Shrouded for centuries in the misty serenity of the great Himalayas, the Land of the Thunder Dragon, or Bhutan, as now known to the rest of the world, developed its own distinct civilization.

This deeply spiritual land is home to a unique identity, derived essentially from a fertile religious and cultural heritage. Bhutan brims with myth and legend. As a befitting testimony, a great Buddhist heritage of over 2000 monasteries and 10,000 monuments dot its peaceful open space and regal mountains. An ambience of near sacred tranquility permeates the land, fostering an environment of spiritual affluence that has shaped the foundation of that rarity that we know as Bhutanese life.

The Bhutanese have deliberately and zealously safeguarded and preserved their rich culture and traditions, its ancient way of life, in all its aspects. And it is perhaps one of the world’s last strongholds of unspoiled wilderness. It is a part of the earth that represents a fabled realm.

Bhutan is a land where the past and the contemporary co-exist in harmony, a recipe that makes a journey undeniably amazing. A trip through Bhutan, in many ways, is still a journey into the past. In this small tract of land, one of the most rugged terrains in the world frames one of the world’s richest vegetations.

It is a land of about 700,000 people who believe that Gross National Happiness is more important than Gross National Product. Bhutan is a country with a different face. And a different story to tell.

Travel Tip

Bringing gifts for friends, family and relatives have been one of the age old traditions still existing among most of the families in Bhutan. Usually gifts are brought by friends, coworkers or families in general and given them if they come from overseas holiday, from tour aboard or from place somewhere new to them. This was practiced to remember those who are close to their hearts, to make them feel they are remembered and important persons.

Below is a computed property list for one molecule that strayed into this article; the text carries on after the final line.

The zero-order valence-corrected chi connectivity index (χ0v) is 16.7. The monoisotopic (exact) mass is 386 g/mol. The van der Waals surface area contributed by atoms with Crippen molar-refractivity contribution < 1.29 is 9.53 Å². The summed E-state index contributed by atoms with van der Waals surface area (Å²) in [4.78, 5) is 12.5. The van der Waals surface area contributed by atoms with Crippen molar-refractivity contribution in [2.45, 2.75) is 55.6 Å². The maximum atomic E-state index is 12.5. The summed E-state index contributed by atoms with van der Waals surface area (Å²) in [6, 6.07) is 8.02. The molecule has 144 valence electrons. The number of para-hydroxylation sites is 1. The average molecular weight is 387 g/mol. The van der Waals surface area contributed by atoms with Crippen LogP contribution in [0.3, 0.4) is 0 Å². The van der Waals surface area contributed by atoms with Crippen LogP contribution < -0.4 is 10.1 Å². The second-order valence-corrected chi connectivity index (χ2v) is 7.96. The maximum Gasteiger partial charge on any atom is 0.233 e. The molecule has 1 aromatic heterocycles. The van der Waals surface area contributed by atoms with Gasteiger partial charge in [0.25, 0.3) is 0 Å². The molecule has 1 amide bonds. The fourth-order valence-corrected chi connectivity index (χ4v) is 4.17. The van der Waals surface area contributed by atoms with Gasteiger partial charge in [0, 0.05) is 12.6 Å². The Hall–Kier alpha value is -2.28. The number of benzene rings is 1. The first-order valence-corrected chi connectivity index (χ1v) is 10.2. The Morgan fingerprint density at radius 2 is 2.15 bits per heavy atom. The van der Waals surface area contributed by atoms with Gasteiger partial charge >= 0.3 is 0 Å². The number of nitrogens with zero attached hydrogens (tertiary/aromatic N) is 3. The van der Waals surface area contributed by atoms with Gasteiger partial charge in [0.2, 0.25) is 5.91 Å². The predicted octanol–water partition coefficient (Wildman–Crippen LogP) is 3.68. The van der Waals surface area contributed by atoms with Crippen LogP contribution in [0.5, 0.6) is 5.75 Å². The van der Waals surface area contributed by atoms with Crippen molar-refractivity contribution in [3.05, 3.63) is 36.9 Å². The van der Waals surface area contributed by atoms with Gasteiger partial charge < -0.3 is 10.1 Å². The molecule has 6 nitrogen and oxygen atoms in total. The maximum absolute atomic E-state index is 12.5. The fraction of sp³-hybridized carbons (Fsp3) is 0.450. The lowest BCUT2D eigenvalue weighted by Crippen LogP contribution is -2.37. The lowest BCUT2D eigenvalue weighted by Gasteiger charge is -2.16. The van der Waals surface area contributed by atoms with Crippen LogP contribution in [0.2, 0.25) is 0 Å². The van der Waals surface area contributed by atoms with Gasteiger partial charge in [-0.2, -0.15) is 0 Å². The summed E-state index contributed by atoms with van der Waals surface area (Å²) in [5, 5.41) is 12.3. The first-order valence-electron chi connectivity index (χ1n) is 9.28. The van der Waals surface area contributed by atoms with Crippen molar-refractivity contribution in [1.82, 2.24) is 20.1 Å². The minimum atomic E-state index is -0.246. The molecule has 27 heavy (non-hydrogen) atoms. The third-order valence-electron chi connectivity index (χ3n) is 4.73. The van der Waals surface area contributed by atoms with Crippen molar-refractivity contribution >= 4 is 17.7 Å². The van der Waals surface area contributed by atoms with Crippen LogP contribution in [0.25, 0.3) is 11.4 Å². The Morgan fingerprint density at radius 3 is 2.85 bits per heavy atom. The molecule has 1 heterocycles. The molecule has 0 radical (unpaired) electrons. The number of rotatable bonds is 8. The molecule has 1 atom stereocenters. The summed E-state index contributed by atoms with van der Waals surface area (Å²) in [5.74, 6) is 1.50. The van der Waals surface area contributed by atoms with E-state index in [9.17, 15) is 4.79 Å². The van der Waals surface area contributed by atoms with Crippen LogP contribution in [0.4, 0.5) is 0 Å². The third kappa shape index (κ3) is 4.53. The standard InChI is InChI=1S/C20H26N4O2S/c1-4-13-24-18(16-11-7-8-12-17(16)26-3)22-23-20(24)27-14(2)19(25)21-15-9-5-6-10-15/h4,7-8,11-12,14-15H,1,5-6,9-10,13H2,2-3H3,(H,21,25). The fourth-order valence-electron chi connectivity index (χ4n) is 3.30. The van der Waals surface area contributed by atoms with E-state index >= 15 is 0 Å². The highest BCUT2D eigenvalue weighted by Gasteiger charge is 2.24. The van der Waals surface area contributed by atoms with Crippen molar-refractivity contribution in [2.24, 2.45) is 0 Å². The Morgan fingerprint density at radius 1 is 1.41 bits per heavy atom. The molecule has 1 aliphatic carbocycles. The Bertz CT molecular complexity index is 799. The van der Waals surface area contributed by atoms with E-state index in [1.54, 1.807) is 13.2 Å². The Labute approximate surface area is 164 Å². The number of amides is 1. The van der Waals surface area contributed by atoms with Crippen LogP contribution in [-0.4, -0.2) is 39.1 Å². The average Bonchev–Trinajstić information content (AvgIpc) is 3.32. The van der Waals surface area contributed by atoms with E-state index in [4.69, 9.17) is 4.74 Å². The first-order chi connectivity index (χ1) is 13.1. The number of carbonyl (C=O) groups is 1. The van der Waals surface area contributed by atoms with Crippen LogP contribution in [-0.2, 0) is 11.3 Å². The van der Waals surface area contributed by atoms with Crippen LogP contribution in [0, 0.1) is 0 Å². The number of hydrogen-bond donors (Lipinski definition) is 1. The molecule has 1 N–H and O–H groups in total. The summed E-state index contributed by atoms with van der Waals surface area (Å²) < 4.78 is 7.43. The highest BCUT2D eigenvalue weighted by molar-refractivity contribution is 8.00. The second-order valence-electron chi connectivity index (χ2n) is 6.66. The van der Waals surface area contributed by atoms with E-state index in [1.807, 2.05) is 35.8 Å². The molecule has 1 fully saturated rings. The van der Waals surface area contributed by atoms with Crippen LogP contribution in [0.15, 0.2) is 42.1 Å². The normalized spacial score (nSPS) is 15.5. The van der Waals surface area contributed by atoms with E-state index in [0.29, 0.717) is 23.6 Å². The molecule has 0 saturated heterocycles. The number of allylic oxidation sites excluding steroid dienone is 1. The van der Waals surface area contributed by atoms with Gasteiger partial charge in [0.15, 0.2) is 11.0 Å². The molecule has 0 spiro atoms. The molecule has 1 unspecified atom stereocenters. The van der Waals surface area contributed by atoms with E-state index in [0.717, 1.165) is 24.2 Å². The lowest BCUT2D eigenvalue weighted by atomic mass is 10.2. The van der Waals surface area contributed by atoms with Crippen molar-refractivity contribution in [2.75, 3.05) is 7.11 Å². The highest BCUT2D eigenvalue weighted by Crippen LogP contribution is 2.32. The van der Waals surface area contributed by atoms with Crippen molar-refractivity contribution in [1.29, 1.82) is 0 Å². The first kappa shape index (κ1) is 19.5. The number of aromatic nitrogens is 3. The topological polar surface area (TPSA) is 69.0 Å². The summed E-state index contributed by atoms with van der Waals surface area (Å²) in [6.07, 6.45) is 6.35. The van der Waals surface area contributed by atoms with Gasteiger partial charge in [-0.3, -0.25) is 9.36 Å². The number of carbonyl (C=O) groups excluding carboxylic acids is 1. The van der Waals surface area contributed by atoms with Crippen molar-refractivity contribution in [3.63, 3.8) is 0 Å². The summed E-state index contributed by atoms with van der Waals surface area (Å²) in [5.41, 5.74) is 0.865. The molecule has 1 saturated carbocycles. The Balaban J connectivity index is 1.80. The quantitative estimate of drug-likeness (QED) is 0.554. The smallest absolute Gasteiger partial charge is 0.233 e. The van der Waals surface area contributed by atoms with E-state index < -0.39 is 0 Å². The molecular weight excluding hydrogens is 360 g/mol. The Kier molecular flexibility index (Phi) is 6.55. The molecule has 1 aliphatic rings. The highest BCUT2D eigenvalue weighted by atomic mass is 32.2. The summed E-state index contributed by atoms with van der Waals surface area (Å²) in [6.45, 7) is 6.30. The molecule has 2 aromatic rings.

Tips and Gifts are not compulsory in Bhutan but it can greatly change the feeling and multiply the happiness of receivers. Therefore this is still practiced and recommended way of getting close to any families in Bhutan.

As such there is no particular demand or proper ratio for tipping, so anything you think and can afford to offer is good. For general understanding of large sections of people who might involve during your tour in Bhutan are as under.

Bhutanese Local Families:

No matter how expensive or cheapest, most families love to receive any basic necessity like head wear, upper body wear, lower body wears, foot wears etc. This will not only help them to save their little saving but will also be able to show their friends and family for longer period of time. If not giving out small amount of money to the head of the family makes them feel happy and remember gifts and tips are always given on the last meet or during departure.


Any books or school items would be very good idea to present in the school.


Please no money and no sweets. You might give pens, pencils, note pad or sweets.


Please no money to beggar. As such, there is no beggar in Bhutan. The beggar you might come across are not needy people.


Nice way of tipping guide is USD 20/day


Good amount of tipping driver is USD 15/day

Trekking Chef:

USD 15/day

Trekking Staffs:

USD 10/day


USD 10/day


Any amount you want.

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